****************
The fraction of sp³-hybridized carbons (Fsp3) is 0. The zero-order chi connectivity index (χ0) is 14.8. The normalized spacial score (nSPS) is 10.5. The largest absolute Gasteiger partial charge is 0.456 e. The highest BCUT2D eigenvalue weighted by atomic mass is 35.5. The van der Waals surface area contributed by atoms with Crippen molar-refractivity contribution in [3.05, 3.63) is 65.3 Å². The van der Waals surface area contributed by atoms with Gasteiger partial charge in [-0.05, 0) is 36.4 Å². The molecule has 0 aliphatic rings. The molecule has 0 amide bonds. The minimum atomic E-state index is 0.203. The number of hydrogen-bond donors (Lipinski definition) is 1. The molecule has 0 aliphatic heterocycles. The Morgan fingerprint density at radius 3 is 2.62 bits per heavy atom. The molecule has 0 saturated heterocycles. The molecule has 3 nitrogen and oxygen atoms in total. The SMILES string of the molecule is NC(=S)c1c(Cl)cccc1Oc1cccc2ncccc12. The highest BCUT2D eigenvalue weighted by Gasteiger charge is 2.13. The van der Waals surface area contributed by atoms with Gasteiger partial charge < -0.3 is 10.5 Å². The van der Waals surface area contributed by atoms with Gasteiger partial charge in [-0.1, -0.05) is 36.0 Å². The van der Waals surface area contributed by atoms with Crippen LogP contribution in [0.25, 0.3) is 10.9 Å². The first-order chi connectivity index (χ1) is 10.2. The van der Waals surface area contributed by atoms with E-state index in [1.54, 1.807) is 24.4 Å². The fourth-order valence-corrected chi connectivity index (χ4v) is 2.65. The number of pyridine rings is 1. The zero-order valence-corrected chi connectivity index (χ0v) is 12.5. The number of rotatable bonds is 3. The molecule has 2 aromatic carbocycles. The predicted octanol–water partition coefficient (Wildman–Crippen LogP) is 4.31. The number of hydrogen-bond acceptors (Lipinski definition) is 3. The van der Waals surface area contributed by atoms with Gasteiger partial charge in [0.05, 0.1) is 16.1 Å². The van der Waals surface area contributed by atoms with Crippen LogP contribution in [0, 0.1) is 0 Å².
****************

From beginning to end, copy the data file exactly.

The fraction of sp³-hybridized carbons (Fsp3) is 0. The zero-order chi connectivity index (χ0) is 14.8. The normalized spacial score (nSPS) is 10.5. The largest absolute Gasteiger partial charge is 0.456 e. The highest BCUT2D eigenvalue weighted by atomic mass is 35.5. The van der Waals surface area contributed by atoms with Crippen molar-refractivity contribution in [3.05, 3.63) is 65.3 Å². The van der Waals surface area contributed by atoms with Gasteiger partial charge in [-0.05, 0) is 36.4 Å². The molecule has 0 aliphatic rings. The molecule has 0 amide bonds. The minimum atomic E-state index is 0.203. The number of hydrogen-bond donors (Lipinski definition) is 1. The molecule has 0 aliphatic heterocycles. The Morgan fingerprint density at radius 3 is 2.62 bits per heavy atom. The molecule has 0 saturated heterocycles. The molecule has 3 nitrogen and oxygen atoms in total. The SMILES string of the molecule is NC(=S)c1c(Cl)cccc1Oc1cccc2ncccc12. The highest BCUT2D eigenvalue weighted by Gasteiger charge is 2.13. The van der Waals surface area contributed by atoms with Gasteiger partial charge < -0.3 is 10.5 Å². The van der Waals surface area contributed by atoms with Gasteiger partial charge in [-0.1, -0.05) is 36.0 Å². The van der Waals surface area contributed by atoms with Crippen LogP contribution in [0.25, 0.3) is 10.9 Å². The first-order chi connectivity index (χ1) is 10.2. The van der Waals surface area contributed by atoms with E-state index in [1.54, 1.807) is 24.4 Å². The fourth-order valence-corrected chi connectivity index (χ4v) is 2.65. The number of pyridine rings is 1. The zero-order valence-corrected chi connectivity index (χ0v) is 12.5. The number of rotatable bonds is 3. The molecule has 2 aromatic carbocycles. The predicted octanol–water partition coefficient (Wildman–Crippen LogP) is 4.31. The number of hydrogen-bond acceptors (Lipinski definition) is 3. The van der Waals surface area contributed by atoms with Gasteiger partial charge in [0.05, 0.1) is 16.1 Å². The van der Waals surface area contributed by atoms with Crippen LogP contribution in [0, 0.1) is 0 Å².